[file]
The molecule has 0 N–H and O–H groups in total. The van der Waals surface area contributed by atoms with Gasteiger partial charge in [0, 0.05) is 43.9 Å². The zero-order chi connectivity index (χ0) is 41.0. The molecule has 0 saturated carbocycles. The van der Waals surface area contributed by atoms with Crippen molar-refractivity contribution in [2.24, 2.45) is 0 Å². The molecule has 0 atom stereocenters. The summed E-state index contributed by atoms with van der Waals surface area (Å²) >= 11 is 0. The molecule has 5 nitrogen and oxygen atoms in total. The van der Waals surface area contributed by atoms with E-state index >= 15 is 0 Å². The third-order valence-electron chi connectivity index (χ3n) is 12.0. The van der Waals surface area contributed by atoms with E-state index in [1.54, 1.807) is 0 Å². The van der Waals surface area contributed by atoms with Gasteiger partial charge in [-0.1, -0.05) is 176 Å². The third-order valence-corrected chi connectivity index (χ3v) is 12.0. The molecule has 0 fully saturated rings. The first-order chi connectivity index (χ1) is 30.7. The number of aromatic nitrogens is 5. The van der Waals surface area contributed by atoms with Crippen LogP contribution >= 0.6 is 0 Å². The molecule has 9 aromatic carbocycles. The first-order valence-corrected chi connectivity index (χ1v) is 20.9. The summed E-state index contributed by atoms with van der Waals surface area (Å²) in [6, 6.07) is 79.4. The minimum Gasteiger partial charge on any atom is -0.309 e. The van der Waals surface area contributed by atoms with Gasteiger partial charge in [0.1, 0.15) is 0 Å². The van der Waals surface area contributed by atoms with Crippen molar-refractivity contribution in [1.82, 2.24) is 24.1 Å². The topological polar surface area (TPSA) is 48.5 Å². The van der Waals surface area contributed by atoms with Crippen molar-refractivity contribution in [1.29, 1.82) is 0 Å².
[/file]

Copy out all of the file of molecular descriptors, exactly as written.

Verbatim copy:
The molecule has 0 N–H and O–H groups in total. The van der Waals surface area contributed by atoms with Gasteiger partial charge in [0, 0.05) is 43.9 Å². The zero-order chi connectivity index (χ0) is 41.0. The molecule has 0 saturated carbocycles. The van der Waals surface area contributed by atoms with Crippen molar-refractivity contribution in [2.24, 2.45) is 0 Å². The molecule has 0 atom stereocenters. The summed E-state index contributed by atoms with van der Waals surface area (Å²) >= 11 is 0. The molecule has 5 nitrogen and oxygen atoms in total. The van der Waals surface area contributed by atoms with E-state index >= 15 is 0 Å². The third-order valence-electron chi connectivity index (χ3n) is 12.0. The van der Waals surface area contributed by atoms with E-state index in [1.54, 1.807) is 0 Å². The van der Waals surface area contributed by atoms with Gasteiger partial charge in [-0.1, -0.05) is 176 Å². The third-order valence-corrected chi connectivity index (χ3v) is 12.0. The molecule has 0 fully saturated rings. The first-order chi connectivity index (χ1) is 30.7. The number of aromatic nitrogens is 5. The van der Waals surface area contributed by atoms with Crippen LogP contribution >= 0.6 is 0 Å². The molecule has 9 aromatic carbocycles. The first-order valence-corrected chi connectivity index (χ1v) is 20.9. The summed E-state index contributed by atoms with van der Waals surface area (Å²) in [6, 6.07) is 79.4. The minimum Gasteiger partial charge on any atom is -0.309 e. The van der Waals surface area contributed by atoms with Gasteiger partial charge in [0.1, 0.15) is 0 Å². The van der Waals surface area contributed by atoms with Crippen molar-refractivity contribution in [1.82, 2.24) is 24.1 Å². The topological polar surface area (TPSA) is 48.5 Å². The van der Waals surface area contributed by atoms with Crippen molar-refractivity contribution in [1.29, 1.82) is 0 Å².